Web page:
I’ve just been so endlessly grateful for so much of this energy and love I’ve been receiving the past few days. It’s not at all what I was expecting. So, again, I’m so humbled and so, so deeply grateful.

I also feel the writing lended itself to a lot of that, too. All those little details like Boden holding me back and Hawkins’ eyes being open—so many of those details were scripted. And I think that also helped orchestrate a true, utter heartbreak, in the biggest way possible.

Where do we find Violet in Wednesday’s episode, “The Center of the Universe,” as she’s dealing with the grief more directly?

I think you’re gonna see a person that is going through some of the hardest grief a person can go through. You’re gonna see her struggle with accepting help, as I think a lot of people do, in a lot of different instances—and grief being the biggest one of them. You’re going to see her accept it, and you’re going to see her take it on in the best way that she can, and see how that inspires her to move forward…or to not. You’re gonna recognize all the magic of 51, because of course that’s a special energy that comes with being a part of Firehouse 51.

With grief, people can often either throw themselves into work or retreat entirely. Which way does Violet lean?
So much of Violet is perfectionism and focus on execution, and we have never seen her struggle. We have never seen her really surrender to something that is emotionally bigger than she can handle. And so I think with knowing what she’s been able to successfully execute at work before…all of her life [from] before is completely different. Everything moving forward from this point, for her, is going to change. So I think in the most pivotal way you can see Violet change, you will see her change, if that gives you an idea of what to anticipate as far as her returning to work.

Are we going to see a funeral or memorial for Hawkins?
A lot of the goodbye will be through Violet, by her own personal journey with having to come to terms with the fact that he is no longer here. And what is the way in which she can keep his memory alive when he is no longer here?


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A post shared by Jimmy Nicholas (@jimmynicks)

That makes sense. On that note, Jimmy posted an Instagram post before last week’s episode teasing a scene from the hour airing this week. Are we going to see a dream or flashback, or was that just a scene you guys knew was deleted from an earlier episode and he didn’t want to tip his hands?
I can’t say that it’s a full scene, but it is certainly imagery which you will see in the episode. You will certainly see us together in some way in the episode.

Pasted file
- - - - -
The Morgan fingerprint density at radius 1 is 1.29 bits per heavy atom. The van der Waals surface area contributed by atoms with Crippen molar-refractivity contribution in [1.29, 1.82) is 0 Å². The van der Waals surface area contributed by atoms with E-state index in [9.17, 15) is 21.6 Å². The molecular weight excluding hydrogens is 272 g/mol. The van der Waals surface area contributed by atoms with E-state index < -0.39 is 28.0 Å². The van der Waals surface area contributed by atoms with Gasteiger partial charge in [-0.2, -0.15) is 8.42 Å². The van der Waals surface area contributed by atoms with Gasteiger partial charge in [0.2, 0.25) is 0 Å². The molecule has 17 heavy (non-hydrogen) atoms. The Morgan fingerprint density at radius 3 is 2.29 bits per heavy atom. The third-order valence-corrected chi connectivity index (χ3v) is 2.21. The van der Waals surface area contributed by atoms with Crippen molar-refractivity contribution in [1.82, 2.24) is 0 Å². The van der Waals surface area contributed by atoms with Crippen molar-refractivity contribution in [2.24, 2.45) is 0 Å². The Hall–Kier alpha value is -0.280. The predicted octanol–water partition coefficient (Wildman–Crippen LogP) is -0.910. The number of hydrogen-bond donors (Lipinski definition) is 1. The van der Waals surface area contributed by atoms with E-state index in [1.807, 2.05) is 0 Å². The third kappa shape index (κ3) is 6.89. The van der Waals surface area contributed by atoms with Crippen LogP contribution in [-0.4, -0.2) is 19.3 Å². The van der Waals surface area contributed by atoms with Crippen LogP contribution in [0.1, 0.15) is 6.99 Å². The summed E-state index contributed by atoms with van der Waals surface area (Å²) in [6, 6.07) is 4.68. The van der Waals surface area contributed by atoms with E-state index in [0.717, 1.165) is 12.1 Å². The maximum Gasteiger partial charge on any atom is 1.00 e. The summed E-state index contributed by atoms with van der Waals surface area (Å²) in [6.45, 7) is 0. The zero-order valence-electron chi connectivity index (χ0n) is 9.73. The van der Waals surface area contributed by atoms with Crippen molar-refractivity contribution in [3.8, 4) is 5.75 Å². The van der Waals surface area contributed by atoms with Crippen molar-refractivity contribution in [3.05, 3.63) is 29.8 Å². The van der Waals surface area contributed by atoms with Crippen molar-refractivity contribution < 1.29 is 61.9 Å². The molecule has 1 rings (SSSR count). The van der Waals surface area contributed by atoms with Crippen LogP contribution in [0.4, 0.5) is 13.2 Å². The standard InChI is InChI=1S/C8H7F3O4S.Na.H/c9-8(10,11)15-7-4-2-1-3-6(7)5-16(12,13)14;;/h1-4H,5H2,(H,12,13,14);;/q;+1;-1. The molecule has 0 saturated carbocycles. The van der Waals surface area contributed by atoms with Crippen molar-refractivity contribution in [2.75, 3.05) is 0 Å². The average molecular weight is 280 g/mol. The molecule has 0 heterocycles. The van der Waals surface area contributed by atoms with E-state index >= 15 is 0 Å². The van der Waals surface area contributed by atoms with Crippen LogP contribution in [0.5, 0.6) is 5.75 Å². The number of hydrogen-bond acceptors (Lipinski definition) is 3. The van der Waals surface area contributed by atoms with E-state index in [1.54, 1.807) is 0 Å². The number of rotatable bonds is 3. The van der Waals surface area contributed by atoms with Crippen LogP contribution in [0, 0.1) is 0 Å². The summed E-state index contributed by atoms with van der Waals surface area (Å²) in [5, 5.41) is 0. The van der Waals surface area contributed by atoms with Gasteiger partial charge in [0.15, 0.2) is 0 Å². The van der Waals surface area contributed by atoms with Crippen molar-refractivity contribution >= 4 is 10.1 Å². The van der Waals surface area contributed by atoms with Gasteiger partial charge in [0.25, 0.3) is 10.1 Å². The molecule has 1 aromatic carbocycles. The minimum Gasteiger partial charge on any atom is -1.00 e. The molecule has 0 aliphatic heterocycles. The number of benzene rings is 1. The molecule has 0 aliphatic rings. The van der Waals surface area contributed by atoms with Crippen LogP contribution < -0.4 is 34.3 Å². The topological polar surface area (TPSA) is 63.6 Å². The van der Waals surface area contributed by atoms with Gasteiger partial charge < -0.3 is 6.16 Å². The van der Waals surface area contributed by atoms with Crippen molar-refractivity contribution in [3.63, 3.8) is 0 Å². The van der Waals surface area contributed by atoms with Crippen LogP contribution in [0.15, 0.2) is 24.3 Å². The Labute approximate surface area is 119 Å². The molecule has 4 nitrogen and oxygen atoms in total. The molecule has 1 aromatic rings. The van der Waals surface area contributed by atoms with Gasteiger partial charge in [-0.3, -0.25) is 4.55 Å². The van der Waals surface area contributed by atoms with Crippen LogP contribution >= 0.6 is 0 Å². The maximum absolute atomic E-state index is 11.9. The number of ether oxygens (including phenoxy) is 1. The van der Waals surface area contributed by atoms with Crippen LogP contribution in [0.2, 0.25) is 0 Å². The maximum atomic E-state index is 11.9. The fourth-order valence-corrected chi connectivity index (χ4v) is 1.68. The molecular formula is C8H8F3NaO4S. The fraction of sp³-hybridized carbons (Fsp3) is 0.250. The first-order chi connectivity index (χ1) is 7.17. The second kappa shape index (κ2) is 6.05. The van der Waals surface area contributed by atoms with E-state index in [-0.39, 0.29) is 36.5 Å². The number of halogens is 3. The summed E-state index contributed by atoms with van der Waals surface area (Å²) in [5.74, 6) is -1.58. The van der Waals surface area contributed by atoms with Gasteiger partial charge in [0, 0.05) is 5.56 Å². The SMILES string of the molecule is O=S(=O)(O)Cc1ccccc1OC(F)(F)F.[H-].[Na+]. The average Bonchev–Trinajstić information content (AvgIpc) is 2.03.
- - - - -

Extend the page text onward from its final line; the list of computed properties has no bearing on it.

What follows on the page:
Looking to the firehouse as a whole, they’ve all experienced their fair share of losses, especially on the job. How are her colleagues navigating her grief in the coming months?
You will see an unexpected relationship kind of blossom out of this—not in a romantic way, but in an emotionally intimate way—with a character that you’ve never really seen interact with Violet before. And I think that just comes with this familiarity with losing someone, especially a loved one, in such a traumatic way.

There is an invisible kind of connected material that is born out of something as traumatic as that. And that’s definitely going to inspire a whole new community for Violet now that her life is forever changed. Our director, Stephen Cragg, he lost his wife. And so having him there as a reference point, he would talk about there’s a before in your life and then there’s the after of your life when you lose your partner. And there’s a certain community that shows up for you, because people who have never gone through this will never know what it’s like. But for the people who have gone through this, they know exactly what it’s like. And they know exactly how to show up for each other.

That’s what you’ll see in a relationship starting in the firehouse for Violet—just to kind of be in her corner in a way where not everyone in that firehouse will understand loss or otherwise. It’s a very particular type of grief and loss.

To get a little into your process as a performer, you’ve had a few years to play Violet. With this fundamental change in who she is, what new challenges have you gotten to tackle in playing her now?

I had so much joy in playing this really crass version of Violet. She’s very blunt. She’s very honest. She’s very scientifically by the book. And she’s not afraid of executing her job in the best way she can, even if that means…not necessarily hurting someone in the process, but maybe not being quite as caring in the process, quite as warm.

I think, now, when she’s encountering people who are going through their worst day of their life when she comes on a call, that’s not something that she looks at quite as clinically anymore. She comes at it with someone with true deep perspective. And that changes a lot of the way that she wants to go about her work.

That’s been a challenge for me, because my instinct is so much to be this kind of funnier, lighter, stronger force of Violet. But now I realize she is a much more layered, deep character with this new information. And I think implementing that has been really challenging and really powerful, all in one.

I’m really anxious for everybody to see the new Violet. I’m really anxious for the material to come out, because it’s a whole new version of who she is.

And I realize, too, that we’re losing so much by losing this wonderfully comfortable, loving, passionate love story. And so I just hope that I do justice to what this process might feel like. I’m so lucky to say—and knock on wood—I don’t know even remotely what it’s like to go through what she’s going through. I hope that people who watch this, who have gone through something even remotely similar, that it touches upon the reality of it. I hope it provides some sort of respect.

I really hope that people are able to be there with Violet in this moment. And respect the work that not just me, but everyone—writers, cast, crew—has committed to executing with this very, very sad storyline.

CHICAGO FIRE, Wednesdays, 9/8c, NBC